20mph speed zones urged in Wales to protect children


The Welsh government has provided 20mph zone funding for councils

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More 20mph zones should be introduced on roads in built-up areas to protect pedestrians, and particularly children, say a group of Welsh assembly members.

The Welsh government has provided 20mph zone funding for councils, but does not have the power to change speed limits.

A debate took place in the Senedd chamber on Wednesday.

The zones are a familiar sight outside many schools, but AMs say they could be introduced in other built-up areas or places where children play.

Start Quote

It's not going to add a lot of time to your journey”

End Quote Joyce Watson Labour AM

Ministers have cited the example of the Sandfields estate in Port Talbot where injuries from road accidents fell 48% over three years after a blanket 20mph speed limit was imposed.

Councils were given £11.5m this year to introduce more zones, with ministers saying that slower traffic would make roads safer and encourage people to walk and cycle.

Children aged eight to 11 and those aged 12 to 15 are the two age groups most likely to be killed or seriously injured as pedestrians.

Since 2002, around 1 in 4 of child pedestrian casualties were pupils on their way to or from school.

'Pretty stark figures'

Labour AM Joyce Watson, one of the four backbench AMs tabling the debate, said 20mph zones could be imposed around school gates at peak times when children were likely to be around.

"It's not going to add a lot of time to your journey," she said. "These figures are pretty stark.

"If you have got a play park and they have to cross the road you have to reduce the speed limit. It's common sense."

She said local authorities were taking very different approaches to 20mph zones around the country.

"In Ceredigion County Council, there are only six schools that have an enforced or advised 20mph zone," she said.

"Compare that with Wrexham who have a programme of action over the next three years - all [roads] outside their school gates will have 20mph zones."

Another AM behind the call, Conservative Byron Davies, a classic car enthusiast, said that "pedestrians come first".

Start Quote

I will probably drive less than 20mph especially if the children are all pouring out of the back of their mother's Ranger Rover outside the school gates”

End Quote Zog Ziegler Motoring journalist

"That used to be the message that was in the highway code," he said.

"That seems to have gone and the car seems to be dominant in our world."

Clive Green, a community councillor in Carmarthenshire who has campaigned for road safety, told BBC Radio Wales the speed limit was no use without enforcement.

"The school I've been concerned with is Drefach near Cross Hands and it's on a dangerous bend," he said.

"It's only recently that the 20mph speed limit has been introduced there.

"I'm sorry to say after talking to parents and talking to school crossing officers, it's still being ignored because there's no enforcement."

Motoring journalist Zog Ziegler said every child killed or injured was, of course, a tragedy but he did not see the need for 20mph zones all around cities.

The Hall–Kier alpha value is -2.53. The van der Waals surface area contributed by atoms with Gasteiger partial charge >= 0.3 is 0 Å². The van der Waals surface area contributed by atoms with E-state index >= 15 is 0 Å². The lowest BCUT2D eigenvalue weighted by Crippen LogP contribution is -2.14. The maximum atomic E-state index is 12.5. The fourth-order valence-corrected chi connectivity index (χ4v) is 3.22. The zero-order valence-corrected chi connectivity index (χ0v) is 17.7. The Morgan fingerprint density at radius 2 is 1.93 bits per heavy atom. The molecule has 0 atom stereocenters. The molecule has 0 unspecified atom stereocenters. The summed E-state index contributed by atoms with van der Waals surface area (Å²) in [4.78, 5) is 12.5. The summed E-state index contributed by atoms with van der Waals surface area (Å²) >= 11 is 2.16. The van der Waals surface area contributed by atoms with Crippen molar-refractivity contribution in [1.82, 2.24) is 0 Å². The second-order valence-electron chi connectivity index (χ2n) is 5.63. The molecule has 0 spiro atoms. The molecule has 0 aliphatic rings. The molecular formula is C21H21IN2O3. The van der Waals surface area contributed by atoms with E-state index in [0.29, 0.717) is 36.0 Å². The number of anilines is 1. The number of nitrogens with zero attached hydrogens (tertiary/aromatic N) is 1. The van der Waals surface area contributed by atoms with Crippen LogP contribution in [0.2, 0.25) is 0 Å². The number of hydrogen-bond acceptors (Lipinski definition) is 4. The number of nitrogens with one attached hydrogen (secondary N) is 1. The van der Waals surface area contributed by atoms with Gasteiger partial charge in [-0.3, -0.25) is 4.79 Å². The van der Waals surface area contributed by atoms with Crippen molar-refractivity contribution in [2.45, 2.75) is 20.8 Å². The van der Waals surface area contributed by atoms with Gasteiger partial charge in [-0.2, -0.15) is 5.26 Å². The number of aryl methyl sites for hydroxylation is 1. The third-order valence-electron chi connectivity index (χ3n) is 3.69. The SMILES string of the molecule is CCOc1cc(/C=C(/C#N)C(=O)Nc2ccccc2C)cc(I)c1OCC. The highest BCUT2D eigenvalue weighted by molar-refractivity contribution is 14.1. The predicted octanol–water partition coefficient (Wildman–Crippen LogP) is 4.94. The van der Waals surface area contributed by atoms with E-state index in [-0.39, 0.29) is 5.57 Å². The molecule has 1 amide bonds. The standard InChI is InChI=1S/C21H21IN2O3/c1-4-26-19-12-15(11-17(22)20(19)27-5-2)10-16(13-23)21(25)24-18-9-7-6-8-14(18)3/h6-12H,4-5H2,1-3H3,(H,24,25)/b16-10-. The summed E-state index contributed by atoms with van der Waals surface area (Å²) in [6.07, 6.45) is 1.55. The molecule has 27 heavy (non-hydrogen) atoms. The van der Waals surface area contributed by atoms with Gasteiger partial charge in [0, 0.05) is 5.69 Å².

"I think 99% of us, when we drive past a school, I will probably drive less than 20mph especially if the children are all pouring out of the back of their mother's Ranger Rover outside the school gates," he said.

"I will slow right down, I will even stop to make sure they cross the road safely. Nobody wants that on their conscience.

"I don't think we need to have pan-city 20mph limits."


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  • rate this

    Comment number 149.

    What nonsense this is! Firstly, driving at 20 mph means a lower gear than normal, increased fuel consumption and increased pollution - noy very "green."

    Secondly, speed limits in built-up areas have been 30 mph since 1930, when tyres and brakes were very crude compared to today. Why the blazes can we not teach our children to KEEP OFF the roadway? It's that simple - I did with my daughter.

  • rate this

    Comment number 137.

    I'm fortunate that i live in a new town where roads and pedestrians are kept completely segregated. All minor roads that feed into housing areas have been 20mph zones for many years, quite rightly too! and as a result the accident rate here is one fifth the national average. It's great peace of mind as a father of two.

    I agree wholeheartedly with this proposal.

  • rate this

    Comment number 77.

    I live in a rural village in Pembrokeshire, on average the road is 10 feet wide and there are no pavements. I've been hit once by the wing mirror of a 4x4 racing some children to school. People feel safe in today's large cars, but have no idea of the danger they cause to others. If there is no pavement in a built up area, then a 20mph limit should automatically be imposed.

  • rate this

    Comment number 59.

    Introduce variable limits around schools like in the USA, where a lower limit applies during school times. Limits are needed when kids arrive and leave, so being generous that's 2 hours per day, 5 days a week, 39 weeks a year. That's less than 4.5% of the time when it's needed yet we're trying to enforce blanket limits. It's no wonder most drivers ignore them - they never see the kids present.

  • rate this

    Comment number 39.

    I agree with this in principle but when I was at Primary School we were taught the Green Cross Code. It was everywhere, on TV, on cereal packets, margarine tubs and educational programmes at school. Whats more, it was also taught by out teachers and parents. What happened to it? When did we stop teaching children to stop look and listen and be safe near the road?


Comments 5 of 7


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